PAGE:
Ed. note: In response to latest statistics showing a sharp increase in stop-and-frisk tactics, police reform activists have painted a mural in Hunts Point to alert passersby of their rights when stopped by police. A version of this story appears in the March 8-21 edition of the Norwood News.
In the Media
Last week, City Councilman Jumaane Williams announced he would continue his fight against what he considers discriminatory practices by the NYPD.
Williams launched legislative efforts to raise NYPD accountability at a stated meeting of the City Council, introducing three bills aimed at ensuring safer streets and better policing for all New Yorkers.
Council Member Jumaane Williams joined other elected officials and Communities United for Police Reform (CPR) in a campaign to end discriminatory policing practices in New York City last week. They are launching a legislative effort to raise NYPD accountability.
A coalition of City Council members and advocates led by Councilman Jumaane Williams of Brooklyn introduced Wednesday a package of police reform bills the group says will bring greater accountability to the NYPD.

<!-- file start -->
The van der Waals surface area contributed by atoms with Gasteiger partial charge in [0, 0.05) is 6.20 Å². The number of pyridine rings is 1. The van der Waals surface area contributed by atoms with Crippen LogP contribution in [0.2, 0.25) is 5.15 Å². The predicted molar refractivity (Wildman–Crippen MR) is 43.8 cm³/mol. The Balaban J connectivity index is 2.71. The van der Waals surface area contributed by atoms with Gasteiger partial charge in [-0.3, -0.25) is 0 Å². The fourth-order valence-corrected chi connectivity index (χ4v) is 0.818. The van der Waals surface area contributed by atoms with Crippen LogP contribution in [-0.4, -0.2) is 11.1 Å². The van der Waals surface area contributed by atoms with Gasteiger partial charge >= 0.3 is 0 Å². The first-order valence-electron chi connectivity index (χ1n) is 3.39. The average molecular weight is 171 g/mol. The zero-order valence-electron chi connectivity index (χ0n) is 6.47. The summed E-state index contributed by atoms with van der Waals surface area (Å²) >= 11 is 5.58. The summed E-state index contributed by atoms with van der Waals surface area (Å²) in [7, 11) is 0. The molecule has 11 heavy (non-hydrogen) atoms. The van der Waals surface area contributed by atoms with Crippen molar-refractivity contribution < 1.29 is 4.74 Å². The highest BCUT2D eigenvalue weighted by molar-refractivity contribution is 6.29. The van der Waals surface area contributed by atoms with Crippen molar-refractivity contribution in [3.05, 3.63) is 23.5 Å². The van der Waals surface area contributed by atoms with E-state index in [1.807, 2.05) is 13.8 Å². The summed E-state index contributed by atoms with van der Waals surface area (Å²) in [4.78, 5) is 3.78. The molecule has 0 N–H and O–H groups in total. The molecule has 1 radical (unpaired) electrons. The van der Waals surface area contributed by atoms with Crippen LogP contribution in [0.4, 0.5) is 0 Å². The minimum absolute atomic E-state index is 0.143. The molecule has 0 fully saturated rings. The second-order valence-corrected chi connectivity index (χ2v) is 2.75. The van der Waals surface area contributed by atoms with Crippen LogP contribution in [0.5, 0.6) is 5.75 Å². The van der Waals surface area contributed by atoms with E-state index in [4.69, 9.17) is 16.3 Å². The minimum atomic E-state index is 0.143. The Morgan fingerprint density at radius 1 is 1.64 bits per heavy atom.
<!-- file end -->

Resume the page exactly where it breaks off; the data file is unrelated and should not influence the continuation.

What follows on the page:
The elected officials and advocates who stood outside City Hall on Wednesday form a group called Communities United For Police Reform, which intends to make police reform a major issue in the upcoming mayoral election.
(Reuters) - A black New York City councilman who said he has been stopped by police on numerous occasions introduced a set of bills on Wednesday aimed at curbing the controversial crime-fighting tactic known as "stop and frisk."
The bills would require officers to identify themselves and present a business card when stopping a person, and to inform targets of their right to refuse a search. A third bill would expand the number of groups protected from racial profiling.